Globally, the concentration of arsenic in rice and rice products is a common concern (5). In contrast to the findings of the Subcommittee report, studies from Health Canada and Food Standards Australia New Zealand found that the arsenic content of rice is lower than maximum permitted levels (6,7). In the U.K. where arsenic in some samples of rice exceeded the European Union Standards, the recommendation is to limit rice fed to infants to 20 g/day (8).
Rice, products made from rice, and fruit juices are foods that are typically higher in arsenic and these foods have historically been recommended or given to young children (5). Current advice is to give young children some meat as a source of easily absorbed iron, to offer a variety of infant cereals and grains, and to limit fruit juice (9). These strategies will help to keep young children’s arsenic intakes lower (5).
Until safe standards are established, the PEN Team recommends:
- People of all ages eat a variety of foods (10).
- Rather than purchasing foods specifically marketed for infants/children, young children's transition to eating a variety of food is best supported through family foods. Infants have difficulty obtaining sufficient iron, so dietitians should emphasize the importance of iron-rich foods (meat, meat alternatives and fortified infant cereals made from a variety of grains) (9).
- Dietitians are also encouraged to advocate for the development of heavy metal national standards for infant foods in all countries, including:
- safe limits determination
- standardization of testing
- transparency and labelling of amounts in manufactured infant foods.
The PEN Team would like to thank Becky Blair for contributing to this Trending Topic.
- Subcommittee on Economic and Consumer Policy. Committee on Oversight and Reform. U.S. House of Representatives. Baby foods are tainted with dangerous levels of arsenic, cadmium, lead and mercury. 2021 Feb 4. Available from: https://templatelab.com/baby-food-report/
- Food and Agriculture Organization, United Nations. General standard for contaminants and toxins in food and feed (CODEX STAN 193-1995). Adopted in 1995. Revised in 1997, 2006, 2008, 2009. Amendments 2010, 2012, 2013, 2014, 2015, 2016, 2017, 2018, 2019. Available from: http://www.fao.org/fao-who-codexalimentarius/sh-proxy/en/?lnk=1&url=https%253A%252F%252Fworkspace.fao.org%252Fsites%252Fcodex%252FStandards%252FCXS%2B193-1995%252FCXS_193e.pdf
- U.S. Food and Drug. Arsenic in rice and rice products risk assessment. 2016. Available from: https://www.fda.gov/food/science-research-food/cfsan-risk-safety-assessments (under Downloads)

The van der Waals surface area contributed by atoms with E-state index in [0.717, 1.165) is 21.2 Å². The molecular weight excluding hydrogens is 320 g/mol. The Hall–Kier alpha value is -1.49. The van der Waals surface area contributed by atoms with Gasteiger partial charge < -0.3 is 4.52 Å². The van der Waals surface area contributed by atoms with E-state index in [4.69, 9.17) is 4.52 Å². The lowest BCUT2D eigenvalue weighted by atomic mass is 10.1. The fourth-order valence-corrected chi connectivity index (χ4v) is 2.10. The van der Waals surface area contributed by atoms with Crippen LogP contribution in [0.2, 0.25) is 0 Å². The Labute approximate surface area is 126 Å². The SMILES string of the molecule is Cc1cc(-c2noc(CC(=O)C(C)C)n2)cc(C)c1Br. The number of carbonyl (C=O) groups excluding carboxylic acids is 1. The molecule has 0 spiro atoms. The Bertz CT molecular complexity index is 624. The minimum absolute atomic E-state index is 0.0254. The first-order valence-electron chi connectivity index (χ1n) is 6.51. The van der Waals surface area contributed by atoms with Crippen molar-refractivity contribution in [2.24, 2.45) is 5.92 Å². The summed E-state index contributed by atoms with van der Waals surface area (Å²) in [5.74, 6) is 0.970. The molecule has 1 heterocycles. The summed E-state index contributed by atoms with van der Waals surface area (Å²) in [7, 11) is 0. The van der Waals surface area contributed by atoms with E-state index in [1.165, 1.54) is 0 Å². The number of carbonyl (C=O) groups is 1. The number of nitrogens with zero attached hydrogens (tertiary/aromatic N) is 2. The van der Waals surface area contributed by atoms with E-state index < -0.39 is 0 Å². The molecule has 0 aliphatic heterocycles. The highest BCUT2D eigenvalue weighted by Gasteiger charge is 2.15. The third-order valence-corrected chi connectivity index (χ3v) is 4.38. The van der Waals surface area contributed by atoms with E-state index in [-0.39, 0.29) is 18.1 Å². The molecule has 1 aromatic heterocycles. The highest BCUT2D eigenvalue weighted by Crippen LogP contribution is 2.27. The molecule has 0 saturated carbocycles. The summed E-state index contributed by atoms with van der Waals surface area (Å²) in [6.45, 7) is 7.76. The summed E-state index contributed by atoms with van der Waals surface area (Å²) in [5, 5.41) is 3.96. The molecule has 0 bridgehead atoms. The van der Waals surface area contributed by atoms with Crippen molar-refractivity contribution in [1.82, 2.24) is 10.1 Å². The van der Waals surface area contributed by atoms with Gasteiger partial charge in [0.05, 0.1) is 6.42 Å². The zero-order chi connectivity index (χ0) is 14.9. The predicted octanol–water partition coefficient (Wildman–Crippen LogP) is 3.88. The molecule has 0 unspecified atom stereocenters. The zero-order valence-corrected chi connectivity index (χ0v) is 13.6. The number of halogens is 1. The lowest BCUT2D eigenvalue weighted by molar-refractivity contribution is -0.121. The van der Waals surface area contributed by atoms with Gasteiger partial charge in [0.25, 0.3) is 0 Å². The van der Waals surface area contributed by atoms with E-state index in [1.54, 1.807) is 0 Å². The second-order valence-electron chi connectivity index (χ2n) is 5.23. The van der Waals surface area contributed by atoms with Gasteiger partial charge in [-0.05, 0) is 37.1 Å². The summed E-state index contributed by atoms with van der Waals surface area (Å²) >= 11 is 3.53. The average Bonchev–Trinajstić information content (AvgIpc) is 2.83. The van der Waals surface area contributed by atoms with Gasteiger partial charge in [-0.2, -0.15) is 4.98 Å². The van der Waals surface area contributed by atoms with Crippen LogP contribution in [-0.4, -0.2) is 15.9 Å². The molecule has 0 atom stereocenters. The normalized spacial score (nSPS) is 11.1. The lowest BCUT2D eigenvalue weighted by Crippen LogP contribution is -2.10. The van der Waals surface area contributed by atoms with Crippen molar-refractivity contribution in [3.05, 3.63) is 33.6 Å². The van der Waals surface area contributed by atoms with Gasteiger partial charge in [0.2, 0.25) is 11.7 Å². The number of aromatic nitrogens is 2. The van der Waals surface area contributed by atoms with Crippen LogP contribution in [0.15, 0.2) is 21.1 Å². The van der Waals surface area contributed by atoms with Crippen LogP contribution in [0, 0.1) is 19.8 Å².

- U.S. Food and Drug Administration. Metals in your food. 2020 Aug 24. Available from: https://www.fda.gov/food/chemicals-metals-pesticides-food/metals-and-your-food
- Dietitians of Canada. Trending Topic - Do new parents or parents-to-be need to be concerned with dietary arsenic exposure? In Practice-based Evidence in Nutrition [PEN]. May 2018. Available from: https://www.pennutrition.com/resourcestools.aspx?trcatid=496&trid=26806&sr=arseniccbabiedcbabiescbabycbabying. Access by subscription only.
- Canadian Food Inspection Agency. 2011-2013 arsenic speciation in selected foods. 2018 Sep 4. Available from: https://www.inspection.gc.ca/food-safety-for-industry/food-chemistry-and-microbiology/food-safety-testing-bulletin-and-reports/arsenic-speciation-in-selected-foods/eng/1467179764138/1467179789317
- Food Standards Australia New Zealand. Arsenic. January 2020. Available from: https://www.foodstandards.gov.au/consumer/chemicals/arsenic/Pages/default.aspx#:~:text=There%20are%20limits%20in%20the,a%20level%20of%202mg%2Fkg
- Menon M, Sarkar B, Hufton J, Reynold C, Reina V, Young S. Do arsenic levels in rice pose a health risk to the UK population? Ecotoxicol Environ Saf. 2020 Jul 1:197:110601. Available from: https://pubmed.ncbi.nlm.nih.gov/32302858/
- Dietitians of Canada. Infant Nutrition - Complementary Feeding Summary of Recommendations and Evidence. In: Practice-based Evidence in Nutrition [PEN]. 2019 Aug 06. Available from: https://www.pennutrition.com/KnowledgePathway.aspx?kpid=2503&trcatid=42&trid=2514 Access by subscription only.
- Dietitians of Canada. International Dietary Guideline Collection. In: Practice-based Evidence in Nutrition [PEN]. 2021 Jan 11. Available from: https://www.pennutrition.com/KnowledgePathway.aspx?kpid=3127&trid=19399&trcatid=27 Access by subscription only.